Now, the men are waiting to learn whether their surrogate will be able to travel to Israel instead to give birth. On Sunday, the Interior Minister Gilad Erdan said that surrogate mothers should be able to come to Israel. But according to the surrogacy agencies in Israel, the women have not yet been authorized to come. The Justice Ministry supports the idea but raised concerns that the process could run afoul of human trafficking laws. As of Wednesday, a senior government official said that Israel was planning on some women to Israel as long as they decided to come of their own free will.

“It is really hard for me to think about my baby being born into this reality,” said Ronen Ziv. He said that bringing the pregnant women into Israel is the “natural and humanitarian thing to do.”

“Over there it is an absolute disaster,” he said. “Even if someone thinks this might be considered human trafficking, leaving a surrogate mother in Kathmandu is an absolute catastrophe and over there, she can god forbid give birth in terrible circumstances or maybe die in labor or the baby will die in labor. This is of course not a moral solution.”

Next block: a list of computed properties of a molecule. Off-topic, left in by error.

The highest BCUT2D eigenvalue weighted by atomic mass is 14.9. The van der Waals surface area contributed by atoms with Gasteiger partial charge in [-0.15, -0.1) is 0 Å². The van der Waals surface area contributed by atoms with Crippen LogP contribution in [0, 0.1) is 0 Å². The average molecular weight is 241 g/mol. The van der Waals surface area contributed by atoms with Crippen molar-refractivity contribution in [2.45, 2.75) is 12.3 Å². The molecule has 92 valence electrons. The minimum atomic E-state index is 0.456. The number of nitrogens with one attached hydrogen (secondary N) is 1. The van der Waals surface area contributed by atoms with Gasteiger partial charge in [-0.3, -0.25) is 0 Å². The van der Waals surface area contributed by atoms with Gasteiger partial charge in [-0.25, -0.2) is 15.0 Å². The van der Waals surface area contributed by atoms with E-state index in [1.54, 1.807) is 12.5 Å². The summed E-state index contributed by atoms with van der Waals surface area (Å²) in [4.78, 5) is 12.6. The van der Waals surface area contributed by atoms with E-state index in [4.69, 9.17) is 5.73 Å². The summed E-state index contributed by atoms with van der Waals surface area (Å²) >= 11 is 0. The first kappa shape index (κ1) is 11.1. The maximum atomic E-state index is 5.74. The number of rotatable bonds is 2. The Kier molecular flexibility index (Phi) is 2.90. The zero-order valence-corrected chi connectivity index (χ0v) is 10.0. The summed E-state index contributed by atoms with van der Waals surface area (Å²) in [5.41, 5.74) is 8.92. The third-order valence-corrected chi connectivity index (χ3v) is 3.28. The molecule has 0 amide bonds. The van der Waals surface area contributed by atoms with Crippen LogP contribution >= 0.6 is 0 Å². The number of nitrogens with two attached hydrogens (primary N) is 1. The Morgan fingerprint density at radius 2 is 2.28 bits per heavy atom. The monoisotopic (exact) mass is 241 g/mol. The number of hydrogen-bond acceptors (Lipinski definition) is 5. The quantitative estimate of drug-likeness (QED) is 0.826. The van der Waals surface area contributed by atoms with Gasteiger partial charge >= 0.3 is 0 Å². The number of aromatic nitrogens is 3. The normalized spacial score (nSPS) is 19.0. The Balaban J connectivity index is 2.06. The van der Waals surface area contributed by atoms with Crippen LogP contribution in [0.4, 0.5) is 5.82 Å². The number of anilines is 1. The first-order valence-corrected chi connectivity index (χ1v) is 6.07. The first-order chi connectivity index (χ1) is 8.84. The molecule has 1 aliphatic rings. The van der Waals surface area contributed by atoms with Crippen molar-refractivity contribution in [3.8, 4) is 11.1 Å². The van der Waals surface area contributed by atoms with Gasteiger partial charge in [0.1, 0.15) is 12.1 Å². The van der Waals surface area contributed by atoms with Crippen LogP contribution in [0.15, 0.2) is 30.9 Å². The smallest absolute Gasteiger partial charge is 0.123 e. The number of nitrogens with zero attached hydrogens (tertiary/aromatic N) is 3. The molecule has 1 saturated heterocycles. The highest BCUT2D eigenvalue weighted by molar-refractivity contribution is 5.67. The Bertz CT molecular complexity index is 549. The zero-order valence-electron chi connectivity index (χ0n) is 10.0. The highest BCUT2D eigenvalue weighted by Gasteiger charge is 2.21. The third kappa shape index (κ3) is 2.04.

The Zivs are not alone in their anxiety. Surrogacy agencies say there are dozens of women in Kathmandu and India carrying infants for expectant parents in Israel.

“[The Israeli parents] are losing sleep, they just don’t know what’s going to happen,” said Victoria Gelfand, an Israeli attorney who specializes in cross-border fertility procedures. “They are hysterical trying to push the government to reach a decision very fast.”

In Israel’s family-centric society, child bearing is paramount. But gay Israelis, as well as singles, are barred from having children using Israeli surrogates. In 2007, Israeli couples began finding surrogates in India, where medical tourism had created an infrastructure for the practice. In 2012, however, India changed its rules so that only heterosexual couples married for two years would receive surrogacy visas. Gay Israelis were left to look across the border to Nepal, which is sandwiched between India’s northern border and China.